featherinwind

 

I saw, in my mind’s eye–so clearly it was as if I were seeing it directly before me–a distant beach across the water.  It was hours later there.  People were milling about.  And some of them were looking to the west, looking toward me.  Maybe they, too, were feeling something above and beyond themselves.

***********************

In The Eye-Dancers, Mitchell Brant, Joe Marma, Ryan Swinton, and Marc Kuslanski travel through the void, whisked to a parallel world through an unexplainable psychic connection with the “ghost girl” who haunts their dreams.  While Marc, ever the rational scientist at heart, attempts to explain their remarkable situation through the principles of logic and quantum mechanics, Mitchell–inquisitive by nature, intuitive, with an imagination constantly in overdrive–believes there is much more to it than the laws of physics can explain.

imagination

 

And yet, he, too, wants a reason, something to grab hold of, something that might begin to explain why this happened, how this happened, and how Monica Tisdale, the “ghost girl,” was able to draw them into her universe.

dreams

 

At novel’s end, when she once again walks in the shadows and secret places of his dreams, Mitchell asks her, point-blank  . . .

“Why did you ever come to me in the first place?  We . . . I . . . don’t even live in your world.”

To which Monica Tisdale answers, “I never really picked you.  I didn’t say to myself, ‘I need to get Mitchell Brant to help me.’  I just called, and you were there.”

But Mitchell needs more than that.  It’s not good enough, doesn’t go far enough . . .

“‘But the distance,’ he said.  He couldn’t even fathom it.  The void.  The gulf.  ‘You and me, we’re so far apart.'”

“‘Are we, Mitchell?’ she said.  ‘Are we really?'”

Later, upon reflection, in his own words, Mitchell states . . .

“Maybe more than anything, I learned that everything’s connected. . . . I’m not sure how I can explain it to make sense.  It’s like, even the things that seem so far away you can’t even imagine . . . even those things are right there with you.  And the people, too.

“Maybe we’re all connected to each other, in ways we can’t even really understand.  And that’s okay, I guess.  Because maybe we don’t need to understand it.

“We just need to believe it.”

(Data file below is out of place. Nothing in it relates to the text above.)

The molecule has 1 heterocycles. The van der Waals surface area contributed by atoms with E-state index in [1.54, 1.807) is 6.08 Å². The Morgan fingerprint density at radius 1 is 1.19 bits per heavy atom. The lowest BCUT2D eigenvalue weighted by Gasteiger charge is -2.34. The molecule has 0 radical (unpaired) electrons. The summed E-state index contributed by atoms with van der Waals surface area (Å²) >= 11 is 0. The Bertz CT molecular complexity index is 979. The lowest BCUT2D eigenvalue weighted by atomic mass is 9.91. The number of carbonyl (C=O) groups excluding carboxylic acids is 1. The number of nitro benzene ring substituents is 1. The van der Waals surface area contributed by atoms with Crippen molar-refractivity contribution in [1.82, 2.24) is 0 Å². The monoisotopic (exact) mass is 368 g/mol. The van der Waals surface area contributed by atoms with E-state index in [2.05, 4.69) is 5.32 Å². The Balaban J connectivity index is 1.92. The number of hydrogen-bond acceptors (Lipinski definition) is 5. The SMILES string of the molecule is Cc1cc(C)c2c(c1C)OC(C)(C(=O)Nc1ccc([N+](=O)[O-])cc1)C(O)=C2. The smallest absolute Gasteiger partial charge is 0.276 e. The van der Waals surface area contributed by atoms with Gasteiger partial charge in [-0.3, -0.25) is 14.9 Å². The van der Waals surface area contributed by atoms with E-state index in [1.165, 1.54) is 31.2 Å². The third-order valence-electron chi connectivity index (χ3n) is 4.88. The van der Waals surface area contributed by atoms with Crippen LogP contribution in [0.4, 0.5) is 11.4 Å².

allconnected

 

**********************

Standing on that beach along the sandy shores of Canada’s garden province, the sunlight warming the morning air, I felt a part of the whole, as if a million invisible fibers extended from me, in all directions, everywhere, across the expanse of the globe.  I thought of the fish beneath the water, miles offshore, swimming, pursuing, surviving.  I thought of giant squid and crustaceans and blue whales, slicing through the water like living, breathing ocean liners, and blind, glowing creatures with fangs and stings, as yet undiscovered by humankind.

deepseafish

 

Looking across the surface of the waves, their rhythm timeless, eternal, I thought about the continents on the other side.  What were people doing at this moment?  And I realized–everything.  Babies were being born in London, Moscow, Johannesburg, and Rome.  Somewhere in Berlin, there was a car crash; elsewhere, there was an unexpected visitor popping in unannounced, perhaps a long-lost son returning home and bringing smiles to his parents’ faces.  In Ankara, in Casablanca, in Madrid and Paris and Warsaw and every town and village and hamlet in between, life was happening.  People laughed and cried, some shared and felt good; others were alone, in run-down apartments or dark alleyways, thinking of surrendered choices and opportunities now irretrievably lost.

theworld

 

Here I was, standing by myself on a fine Island morning, the sea and the wind and the gulls my only company, and yet–I was everywhere, plugged in, one small cog in an infinite and incomprehensible machine.

The gull squawked again, as if acknowledging my thoughts, and then another gull swooped in low, and then another, and another.

seagulls

 

I watched as, moments later, they flew out over the water, becoming smaller and smaller, until they vanished, like a sea mirage.

seamirage

 

It was then that I heard voices.  Other early risers were coming now, the beckoning of an Island summer day too much to resist.

The spell broken, I turned around and headed back for the hotel.

As I walked, I thought of sandy beaches halfway around the world, fish that swim in the dark, and stars that shine, like diamonds, in the night sky.  I realized, the light from some of those stars, distant beyond imagining, takes millions of years to reach our planet.

Yet reach us it does.

stars

 

Thanks so much reading!

–Mike